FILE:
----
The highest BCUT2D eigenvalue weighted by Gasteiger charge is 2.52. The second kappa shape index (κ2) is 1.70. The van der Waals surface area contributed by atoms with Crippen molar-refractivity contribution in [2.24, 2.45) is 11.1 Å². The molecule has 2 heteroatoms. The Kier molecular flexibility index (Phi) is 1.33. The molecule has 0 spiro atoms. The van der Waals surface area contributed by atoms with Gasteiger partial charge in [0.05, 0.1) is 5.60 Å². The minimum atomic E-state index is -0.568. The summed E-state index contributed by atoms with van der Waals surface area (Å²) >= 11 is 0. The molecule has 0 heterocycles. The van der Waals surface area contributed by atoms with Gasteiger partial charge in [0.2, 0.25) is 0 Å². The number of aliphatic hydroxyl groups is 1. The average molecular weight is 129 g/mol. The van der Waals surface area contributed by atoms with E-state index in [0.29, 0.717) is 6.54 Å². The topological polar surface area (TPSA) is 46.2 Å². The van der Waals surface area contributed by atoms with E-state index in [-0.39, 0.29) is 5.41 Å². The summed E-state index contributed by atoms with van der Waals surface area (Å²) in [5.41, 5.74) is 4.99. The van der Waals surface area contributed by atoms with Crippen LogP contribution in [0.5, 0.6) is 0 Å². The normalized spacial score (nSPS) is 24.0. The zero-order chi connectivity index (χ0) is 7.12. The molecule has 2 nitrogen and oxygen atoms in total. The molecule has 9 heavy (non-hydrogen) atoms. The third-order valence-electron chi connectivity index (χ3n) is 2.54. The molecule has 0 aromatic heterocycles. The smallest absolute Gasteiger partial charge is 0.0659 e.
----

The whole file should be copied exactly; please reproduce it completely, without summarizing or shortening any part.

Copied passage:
The highest BCUT2D eigenvalue weighted by Gasteiger charge is 2.52. The second kappa shape index (κ2) is 1.70. The van der Waals surface area contributed by atoms with Crippen molar-refractivity contribution in [2.24, 2.45) is 11.1 Å². The molecule has 2 heteroatoms. The Kier molecular flexibility index (Phi) is 1.33. The molecule has 0 spiro atoms. The van der Waals surface area contributed by atoms with Gasteiger partial charge in [0.05, 0.1) is 5.60 Å². The minimum atomic E-state index is -0.568. The summed E-state index contributed by atoms with van der Waals surface area (Å²) >= 11 is 0. The molecule has 0 heterocycles. The van der Waals surface area contributed by atoms with Gasteiger partial charge in [0.2, 0.25) is 0 Å². The number of aliphatic hydroxyl groups is 1. The average molecular weight is 129 g/mol. The van der Waals surface area contributed by atoms with E-state index in [0.29, 0.717) is 6.54 Å². The topological polar surface area (TPSA) is 46.2 Å². The van der Waals surface area contributed by atoms with E-state index in [-0.39, 0.29) is 5.41 Å². The summed E-state index contributed by atoms with van der Waals surface area (Å²) in [5.41, 5.74) is 4.99. The van der Waals surface area contributed by atoms with Crippen LogP contribution in [0.5, 0.6) is 0 Å². The normalized spacial score (nSPS) is 24.0. The zero-order chi connectivity index (χ0) is 7.12. The molecule has 2 nitrogen and oxygen atoms in total. The molecule has 9 heavy (non-hydrogen) atoms. The third-order valence-electron chi connectivity index (χ3n) is 2.54. The molecule has 0 aromatic heterocycles. The smallest absolute Gasteiger partial charge is 0.0659 e.